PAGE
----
When I came to Copa Vida, a bright coffee bar located in Old Town Pasadena and currently the only licensed dealer for Elixir in the United States, I arrived with a fair bit of skepticism. At the cafe, Copa Vida commissioned a local woodworker to craft small custom trays that hold both the vial and a standard Libbey stemless white wine glass. The batch I tried was an Ethiopia Konga single origin roasted by Copa Vida and poured at fridge temperature. It's best enjoyed swirled and sipped like wine or a gentle liqueur, allowing the flavors to develop as the drink warms to room temperature.
Upon initially trying the eight hour extraction, I immediately thought of watered down cold brew coffee, though not so much with the taste of melted ice, but more of delicately brewed tea with distinct notes of coffee. The finish, just slightly oxidized, was reminiscent of oloroso sherry or perhaps a Jura wine, without any sweetness or acidity to match. With a slight herbacious, almost vegetal note, it would remind any Korean like myself of boricha, or roasted barley tea.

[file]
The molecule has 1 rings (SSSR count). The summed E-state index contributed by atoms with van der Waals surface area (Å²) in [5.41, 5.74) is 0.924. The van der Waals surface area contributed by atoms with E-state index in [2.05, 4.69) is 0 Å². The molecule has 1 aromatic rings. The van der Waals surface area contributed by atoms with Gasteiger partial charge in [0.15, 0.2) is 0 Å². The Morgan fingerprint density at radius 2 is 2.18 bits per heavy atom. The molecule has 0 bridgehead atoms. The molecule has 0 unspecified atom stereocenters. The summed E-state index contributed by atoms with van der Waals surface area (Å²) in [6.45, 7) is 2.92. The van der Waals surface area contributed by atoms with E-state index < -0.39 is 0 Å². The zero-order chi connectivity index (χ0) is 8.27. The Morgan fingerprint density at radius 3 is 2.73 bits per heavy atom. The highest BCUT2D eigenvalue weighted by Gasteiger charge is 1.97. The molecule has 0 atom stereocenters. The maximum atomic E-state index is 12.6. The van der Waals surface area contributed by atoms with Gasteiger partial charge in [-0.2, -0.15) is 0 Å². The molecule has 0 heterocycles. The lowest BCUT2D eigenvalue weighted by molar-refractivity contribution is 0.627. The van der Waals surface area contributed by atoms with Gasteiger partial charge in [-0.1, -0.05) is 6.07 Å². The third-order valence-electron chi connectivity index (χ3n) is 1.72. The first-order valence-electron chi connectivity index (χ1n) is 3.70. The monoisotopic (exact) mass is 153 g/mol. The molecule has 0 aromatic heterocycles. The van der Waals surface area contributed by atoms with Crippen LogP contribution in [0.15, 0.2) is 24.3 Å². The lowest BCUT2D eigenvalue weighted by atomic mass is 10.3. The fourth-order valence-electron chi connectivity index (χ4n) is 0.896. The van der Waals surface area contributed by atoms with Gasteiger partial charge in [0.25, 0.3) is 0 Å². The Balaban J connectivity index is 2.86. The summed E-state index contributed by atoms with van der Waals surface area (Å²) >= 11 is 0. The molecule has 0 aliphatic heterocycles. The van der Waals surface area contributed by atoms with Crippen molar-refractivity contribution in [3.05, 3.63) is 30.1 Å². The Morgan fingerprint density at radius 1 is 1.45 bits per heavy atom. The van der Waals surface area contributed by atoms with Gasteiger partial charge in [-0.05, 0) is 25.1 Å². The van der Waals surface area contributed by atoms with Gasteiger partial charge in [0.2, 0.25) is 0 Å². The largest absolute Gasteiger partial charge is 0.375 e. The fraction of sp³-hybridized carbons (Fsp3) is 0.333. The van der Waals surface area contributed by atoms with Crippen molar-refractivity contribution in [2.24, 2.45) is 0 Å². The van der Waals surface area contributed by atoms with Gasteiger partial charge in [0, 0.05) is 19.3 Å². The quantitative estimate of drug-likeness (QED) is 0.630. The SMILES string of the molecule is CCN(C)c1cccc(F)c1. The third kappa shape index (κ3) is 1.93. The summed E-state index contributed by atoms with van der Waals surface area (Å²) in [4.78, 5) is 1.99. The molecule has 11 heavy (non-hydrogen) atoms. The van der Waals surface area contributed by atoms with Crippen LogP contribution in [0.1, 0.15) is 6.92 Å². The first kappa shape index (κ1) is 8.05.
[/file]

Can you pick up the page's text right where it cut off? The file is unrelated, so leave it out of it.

For a long time I contemplated what Elixir reminded me of, but the more I tried to reach into what it tasted like, the more I wanted to place the drink itself in a class of its own. Sure, it's basically a coffee drink that has just a fraction of the full coffee flavor, but also a minute amount of caffeine and acid. I'd like to think I'd feel comfortable giving this drink to a child as an introduction to what coffee can taste like.